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Editorial: Farm to School effort can yield healthier meals, aid economy

May. 21, 2013 @ 12:35 AM

The food served to students has received a lot of attention in Cabell County Schools over the past few years.

Putting the school system's food service in the spotlight initially was British chef Jamie Oliver's unscripted television show, "Jamie Oliver's Food Revolution," which was filmed in Huntington in 2009 and aired the next spring on national television. Cabell County Schools, featured in that series, responded with efforts to make school lunches more healthy, focusing on more freshly made foods.

Now, the system is working to put more emphasis on fresh foods by taking steps to get more area farmers involved in selling their crops for school lunches and breakfasts. The "Farm to School" program already has made some headway, but expanding it further will require overcoming some challenges.

In the past two years, Cabell's Farm to School initiative mostly has consisted of student initiatives, with Future Farmers of American and 4-H clubs at Cabell Midland High School growing corn and potatoes and a group of students selling their farm-produced eggs. The program also has stepped somewhat beyond just student-driven efforts by buying about $10,000 worth of produce directly from farmers in other counties.

Now, the program is trying to generate interest from farmers in Cabell County, a logical step that could prove to be the most beneficial -- if the interest can be sparked among local farmers and the school system and potential farm suppliers can overcome various logistical issues.

Aspects acknowledged by state officials who are advocating for more farm to school activity are packaging the produce properly and figuring out ways for it to be delivered in a timely and cost-efficient manner.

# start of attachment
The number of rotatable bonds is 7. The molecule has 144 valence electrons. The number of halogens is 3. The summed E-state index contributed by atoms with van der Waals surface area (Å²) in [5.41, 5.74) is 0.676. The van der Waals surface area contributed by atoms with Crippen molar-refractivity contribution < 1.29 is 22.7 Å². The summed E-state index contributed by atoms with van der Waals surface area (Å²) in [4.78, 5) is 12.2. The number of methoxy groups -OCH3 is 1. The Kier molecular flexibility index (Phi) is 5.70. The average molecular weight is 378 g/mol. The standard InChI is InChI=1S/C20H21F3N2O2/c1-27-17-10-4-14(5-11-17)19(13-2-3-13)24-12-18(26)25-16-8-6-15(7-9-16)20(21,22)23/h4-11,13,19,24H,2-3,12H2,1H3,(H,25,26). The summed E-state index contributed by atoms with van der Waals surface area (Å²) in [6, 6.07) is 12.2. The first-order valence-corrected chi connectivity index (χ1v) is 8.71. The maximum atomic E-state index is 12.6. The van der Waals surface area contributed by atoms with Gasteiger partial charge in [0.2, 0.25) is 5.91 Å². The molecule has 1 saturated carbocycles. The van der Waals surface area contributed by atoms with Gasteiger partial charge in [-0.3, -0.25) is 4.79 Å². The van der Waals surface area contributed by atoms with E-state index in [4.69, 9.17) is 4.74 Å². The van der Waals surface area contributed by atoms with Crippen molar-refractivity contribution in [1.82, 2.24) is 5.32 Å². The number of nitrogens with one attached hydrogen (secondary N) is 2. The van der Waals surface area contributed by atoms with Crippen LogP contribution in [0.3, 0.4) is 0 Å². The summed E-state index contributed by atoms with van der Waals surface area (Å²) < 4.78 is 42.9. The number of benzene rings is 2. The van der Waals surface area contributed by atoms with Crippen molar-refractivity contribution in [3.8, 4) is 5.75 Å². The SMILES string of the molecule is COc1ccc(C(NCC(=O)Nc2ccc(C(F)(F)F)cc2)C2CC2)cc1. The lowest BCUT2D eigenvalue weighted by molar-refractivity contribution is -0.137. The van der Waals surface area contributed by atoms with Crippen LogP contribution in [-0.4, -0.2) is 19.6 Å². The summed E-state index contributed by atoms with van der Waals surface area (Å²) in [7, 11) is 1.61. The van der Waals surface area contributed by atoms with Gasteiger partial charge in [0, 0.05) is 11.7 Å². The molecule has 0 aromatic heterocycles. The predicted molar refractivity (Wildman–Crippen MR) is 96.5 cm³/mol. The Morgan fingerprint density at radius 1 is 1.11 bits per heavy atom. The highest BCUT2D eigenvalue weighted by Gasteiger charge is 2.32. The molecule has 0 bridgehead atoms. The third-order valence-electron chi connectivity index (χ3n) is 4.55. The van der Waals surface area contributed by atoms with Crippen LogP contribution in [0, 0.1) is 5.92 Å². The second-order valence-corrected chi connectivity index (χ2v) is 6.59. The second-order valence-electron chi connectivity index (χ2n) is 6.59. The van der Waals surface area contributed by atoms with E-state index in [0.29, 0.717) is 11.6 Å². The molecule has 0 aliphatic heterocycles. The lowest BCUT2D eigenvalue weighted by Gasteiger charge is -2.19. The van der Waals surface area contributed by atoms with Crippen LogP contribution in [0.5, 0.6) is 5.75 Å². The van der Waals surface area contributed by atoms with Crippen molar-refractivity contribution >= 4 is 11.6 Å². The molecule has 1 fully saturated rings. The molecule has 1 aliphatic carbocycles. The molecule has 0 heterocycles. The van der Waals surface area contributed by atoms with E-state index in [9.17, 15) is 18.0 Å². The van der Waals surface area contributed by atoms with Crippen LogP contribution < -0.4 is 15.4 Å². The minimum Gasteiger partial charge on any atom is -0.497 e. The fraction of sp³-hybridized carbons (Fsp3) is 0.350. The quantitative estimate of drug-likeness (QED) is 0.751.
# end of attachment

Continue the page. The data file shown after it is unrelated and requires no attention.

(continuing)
Another is coordinating with farmers about the crops they grow so that a diversified set of foods can meet the schools' needs. There also is the issue of whether farmers can supply foods in the quantities demanded by a school system with 12,000 students.

Then there is a matter of the calendar. As of now, schools are not in session for much of the growing season when food crops are most plentiful. That clearly can cause complications in meeting the schools' demands during the course of a school year, plus putting the onus on farmers to find other buyers when school is not in session.

To find answers for some of the issues -- such as packaging and delivery -- Cabell County Schools is hoping to receive a $100,000 grant that could be used in part to set up a central receiving and distribution point.

All those hurdles don't mean the Farm to School initiative can't succeed, although it does mean significant progress will likely take some time. But the benefits of moving forward are clear. Rhonda McCoy, director of Food Services for Cabell County Schools, spelled them out clearly in an interview last week: Buying produce from local farmers helps the economy and helps put fresh food on the table for students. Both outcomes are welcome.



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